//by Reza Danesh-Pajooh//
Contrary to its daunting square-footage, a common complaint by both ALT and native alike is that there’s simply nothing to do here in Akita. Events are few and far between, and usually end up overlapping with festivals, work-days, or other events. Pair that with the fact that travelling within Akita is both time-consuming and expensive, and that for nearly half the year Akita is almost indistinguishable from an Avercamp painting, then you’ll see why it’s not much of a surprise that quite a few Akitans prefer to spend their time indoors.
Of course, I know I’m preaching to the choir, here. Anyone who’s been here four months could tell you they’ve arrived at the same conclusion. So, why am I even writing this in the first place?
Enter the “Wakamonokaigi” (若者会議) or, literally, “The Assembly of Young People” (the word “young” being used relatively loosely… or accurately, in Akita’s case), a group of people ranging from their 20s to 39 years of age, who come together once a month or so to discuss or create events in their towns and cities. The ultimate goal of this group? To meet and connect with like-minded individuals who share similar goals, explore and celebrate Akita and all it has to offer, and, most importantly, to have fun! Most of the major cities in Akita have chapters of the Wakamonokaigi. I, personally, have been to meetings in both Yokote and Yurihonjo, both of which have active chapters filled with some of the nicest people I’ve met since coming to Japan.
Here’s where I slip in a disclaimer: the meetings are 100% in Japanese, and out of the dozens of people that I’ve met through Wakamonokaigi, maybe three of them are comfortable enough with English to speak it with me. This may be a non-starter for some, but if you can understand Japanese, or at least come in with an attitude of wanting to make friends, I guarantee you’ll be able to have a good time, language barrier aside.
Back in January, I attended a joint-meeting in Yokote between the Yokote and Yurihonjo chapters. It was their first meeting of the year, so it was less of a planning session and more of a “Wakamonokaigi’s Best Hits” year-in-review. At first, they gave a brief summary of the history of the group and talked about past events they arranged, including a beach trip, noodle contest, sake brewery tour, sports tournaments, etc., in order to catch the interest of the unusually large amount of participants. After that, we split up into groups and played some icebreakers to get to know our groups better. What followed afterwards was a competition focused on advertising Yokote or Yurihonjo, with topics ranging from nature and history to events and best spots to eat. The teams each tried to sell the room on their answer, and it was a great way to hear about festivals or places in Yokote and Yurihonjo that I wasn’t aware of, even in my third year in JET. With the conclusion of the main event, we had some free time to introduce ourselves to other people in the room that we hadn’t had a chance to talk to yet, or find people with common interests (which we had written down on our name cards shortly after arriving at the venue). I had been on fire during the food section of the competition, seeing as I almost never cook for myself out of defiance of maintaining a healthy lifestyle, so I had been approached by a group of guys looking for the best yakisoba spots in Yokote. At the same time, I was also invited to try soba from a place in Yamagata that had been ranked the second most delicious in all of Japan.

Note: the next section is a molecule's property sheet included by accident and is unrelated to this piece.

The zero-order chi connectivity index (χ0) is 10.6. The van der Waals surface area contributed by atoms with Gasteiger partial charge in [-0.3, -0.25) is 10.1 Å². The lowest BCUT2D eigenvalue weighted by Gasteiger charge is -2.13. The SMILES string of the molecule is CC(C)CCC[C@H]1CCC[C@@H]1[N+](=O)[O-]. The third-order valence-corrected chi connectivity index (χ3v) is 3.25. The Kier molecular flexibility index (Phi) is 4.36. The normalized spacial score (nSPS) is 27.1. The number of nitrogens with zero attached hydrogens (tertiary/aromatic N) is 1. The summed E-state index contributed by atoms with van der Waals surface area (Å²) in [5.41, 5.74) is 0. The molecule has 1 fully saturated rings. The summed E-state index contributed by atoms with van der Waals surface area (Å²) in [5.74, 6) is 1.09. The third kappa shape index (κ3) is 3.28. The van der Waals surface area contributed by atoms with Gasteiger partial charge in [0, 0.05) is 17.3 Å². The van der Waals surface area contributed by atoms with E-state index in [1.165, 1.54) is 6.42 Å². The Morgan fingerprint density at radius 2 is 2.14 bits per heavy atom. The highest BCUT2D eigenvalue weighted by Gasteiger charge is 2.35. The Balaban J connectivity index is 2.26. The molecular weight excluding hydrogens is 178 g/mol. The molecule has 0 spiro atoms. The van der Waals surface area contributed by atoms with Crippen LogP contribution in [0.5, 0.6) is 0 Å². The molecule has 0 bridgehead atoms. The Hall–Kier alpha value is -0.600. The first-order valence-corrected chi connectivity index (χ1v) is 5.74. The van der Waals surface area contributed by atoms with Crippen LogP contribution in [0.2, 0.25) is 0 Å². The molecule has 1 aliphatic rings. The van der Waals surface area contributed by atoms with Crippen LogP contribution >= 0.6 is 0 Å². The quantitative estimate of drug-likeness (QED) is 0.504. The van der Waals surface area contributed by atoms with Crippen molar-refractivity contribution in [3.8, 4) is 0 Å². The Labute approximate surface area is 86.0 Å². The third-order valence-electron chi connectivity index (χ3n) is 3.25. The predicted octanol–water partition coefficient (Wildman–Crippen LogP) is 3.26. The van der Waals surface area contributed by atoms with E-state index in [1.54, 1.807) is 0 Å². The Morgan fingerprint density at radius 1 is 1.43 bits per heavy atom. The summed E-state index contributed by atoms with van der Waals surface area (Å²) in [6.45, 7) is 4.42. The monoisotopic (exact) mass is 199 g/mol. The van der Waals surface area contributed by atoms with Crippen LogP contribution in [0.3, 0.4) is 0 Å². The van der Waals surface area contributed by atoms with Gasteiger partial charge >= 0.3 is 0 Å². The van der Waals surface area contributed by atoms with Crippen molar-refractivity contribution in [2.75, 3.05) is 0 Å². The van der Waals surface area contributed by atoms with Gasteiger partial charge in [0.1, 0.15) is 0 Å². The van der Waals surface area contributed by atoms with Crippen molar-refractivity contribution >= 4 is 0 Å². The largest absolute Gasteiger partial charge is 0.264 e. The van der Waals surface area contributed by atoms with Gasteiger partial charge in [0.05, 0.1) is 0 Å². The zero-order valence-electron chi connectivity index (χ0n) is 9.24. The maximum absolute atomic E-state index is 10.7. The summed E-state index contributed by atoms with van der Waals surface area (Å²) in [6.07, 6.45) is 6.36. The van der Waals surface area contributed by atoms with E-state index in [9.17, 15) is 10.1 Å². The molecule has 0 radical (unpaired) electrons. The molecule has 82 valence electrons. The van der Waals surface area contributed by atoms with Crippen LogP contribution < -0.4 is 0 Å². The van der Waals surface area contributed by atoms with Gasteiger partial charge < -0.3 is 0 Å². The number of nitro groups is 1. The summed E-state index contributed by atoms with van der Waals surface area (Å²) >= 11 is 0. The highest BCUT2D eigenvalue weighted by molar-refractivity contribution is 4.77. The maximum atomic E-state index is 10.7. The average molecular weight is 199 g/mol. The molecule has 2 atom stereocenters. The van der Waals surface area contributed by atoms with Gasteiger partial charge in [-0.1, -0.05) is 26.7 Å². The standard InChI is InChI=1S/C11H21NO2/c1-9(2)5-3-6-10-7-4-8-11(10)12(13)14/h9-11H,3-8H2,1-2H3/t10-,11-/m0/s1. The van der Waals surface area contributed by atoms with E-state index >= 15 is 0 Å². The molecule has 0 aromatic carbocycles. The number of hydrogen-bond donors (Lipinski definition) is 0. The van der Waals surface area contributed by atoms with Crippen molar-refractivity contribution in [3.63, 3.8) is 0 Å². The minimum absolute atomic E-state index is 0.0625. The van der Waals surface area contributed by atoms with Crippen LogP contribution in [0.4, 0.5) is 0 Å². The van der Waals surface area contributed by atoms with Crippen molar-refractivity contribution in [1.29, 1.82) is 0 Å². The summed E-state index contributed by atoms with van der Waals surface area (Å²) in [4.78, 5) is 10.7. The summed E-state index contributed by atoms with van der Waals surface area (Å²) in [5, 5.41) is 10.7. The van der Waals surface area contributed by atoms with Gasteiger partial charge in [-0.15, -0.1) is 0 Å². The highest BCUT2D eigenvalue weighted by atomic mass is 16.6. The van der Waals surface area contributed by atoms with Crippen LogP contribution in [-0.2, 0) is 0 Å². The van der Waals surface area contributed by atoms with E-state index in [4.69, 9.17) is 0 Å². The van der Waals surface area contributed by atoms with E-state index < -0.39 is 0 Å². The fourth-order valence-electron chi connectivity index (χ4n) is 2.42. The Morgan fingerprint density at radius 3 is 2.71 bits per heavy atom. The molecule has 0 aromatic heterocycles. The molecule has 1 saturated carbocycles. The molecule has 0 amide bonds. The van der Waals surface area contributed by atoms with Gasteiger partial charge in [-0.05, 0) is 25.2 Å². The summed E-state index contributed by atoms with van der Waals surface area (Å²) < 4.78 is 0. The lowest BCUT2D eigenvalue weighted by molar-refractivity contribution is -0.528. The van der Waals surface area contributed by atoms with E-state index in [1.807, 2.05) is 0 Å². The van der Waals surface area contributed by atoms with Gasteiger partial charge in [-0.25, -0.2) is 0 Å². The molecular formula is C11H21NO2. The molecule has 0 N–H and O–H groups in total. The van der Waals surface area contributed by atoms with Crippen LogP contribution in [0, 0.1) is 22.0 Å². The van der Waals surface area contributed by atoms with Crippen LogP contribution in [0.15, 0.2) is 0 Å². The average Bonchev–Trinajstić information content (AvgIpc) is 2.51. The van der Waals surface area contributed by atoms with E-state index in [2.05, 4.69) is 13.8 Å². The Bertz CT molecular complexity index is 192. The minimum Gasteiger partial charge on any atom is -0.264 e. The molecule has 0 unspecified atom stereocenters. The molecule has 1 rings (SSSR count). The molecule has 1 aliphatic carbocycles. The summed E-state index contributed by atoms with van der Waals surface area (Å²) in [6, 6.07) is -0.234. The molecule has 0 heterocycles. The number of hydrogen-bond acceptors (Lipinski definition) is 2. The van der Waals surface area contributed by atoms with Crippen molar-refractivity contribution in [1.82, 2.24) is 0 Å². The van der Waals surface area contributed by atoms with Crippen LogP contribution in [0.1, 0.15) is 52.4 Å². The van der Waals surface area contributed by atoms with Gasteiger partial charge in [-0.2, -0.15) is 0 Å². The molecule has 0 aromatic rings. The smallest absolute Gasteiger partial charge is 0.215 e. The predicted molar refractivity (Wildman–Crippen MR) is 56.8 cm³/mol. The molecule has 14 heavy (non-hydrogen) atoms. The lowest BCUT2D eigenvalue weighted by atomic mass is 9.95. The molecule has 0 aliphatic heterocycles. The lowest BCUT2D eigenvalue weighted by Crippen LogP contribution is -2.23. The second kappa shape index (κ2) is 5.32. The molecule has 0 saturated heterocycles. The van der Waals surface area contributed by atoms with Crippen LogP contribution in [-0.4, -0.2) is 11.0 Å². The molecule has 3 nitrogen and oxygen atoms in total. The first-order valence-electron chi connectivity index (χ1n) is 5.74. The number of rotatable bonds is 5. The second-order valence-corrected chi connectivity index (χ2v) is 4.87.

(Had no idea how to contact 30+ people I’ve only met once and ask if I could use their faces)
After this free talk period, we rounded up the meeting by opening the floor to anybody who had a certain event or group that they wanted to advertise. During this time I learned about a group aiming to take on the Tazawako marathon in September, as well as open casting for a community-run musical.
After the conclusion of the meeting came the after-party. Attendance wasn’t mandatory, nor was drinking alcohol, but those who went were able to talk freely in a more relaxed environment as well as partake in delicious food and drink provided by both the proprietor of the bar and members who wanted to share their town’s local specialties.
All in all, the event ranged from midafternoon until the evening, starting at about 1:30 and ending at 4:30, with the after-party opening at 5:30 and closing around 8:00. For a Saturday with nothing planned I think I used my time well (if only to find out about local food spots that I hadn’t already been privy to). But I recommend anyone who’s interested to check out their nearest Wakamonokaigi. They operate pretty heavily on Facebook and reliably post and update events as needed. Just search for “若者会議” on Facebook, and check out nearby events. They’re almost always listed publicly, and they’ll be more than happy to have a newbie drop in!
(You’ll even get a cute commemorative picture out of it, too!)
So get out there, practice your Japanese, and make some friends!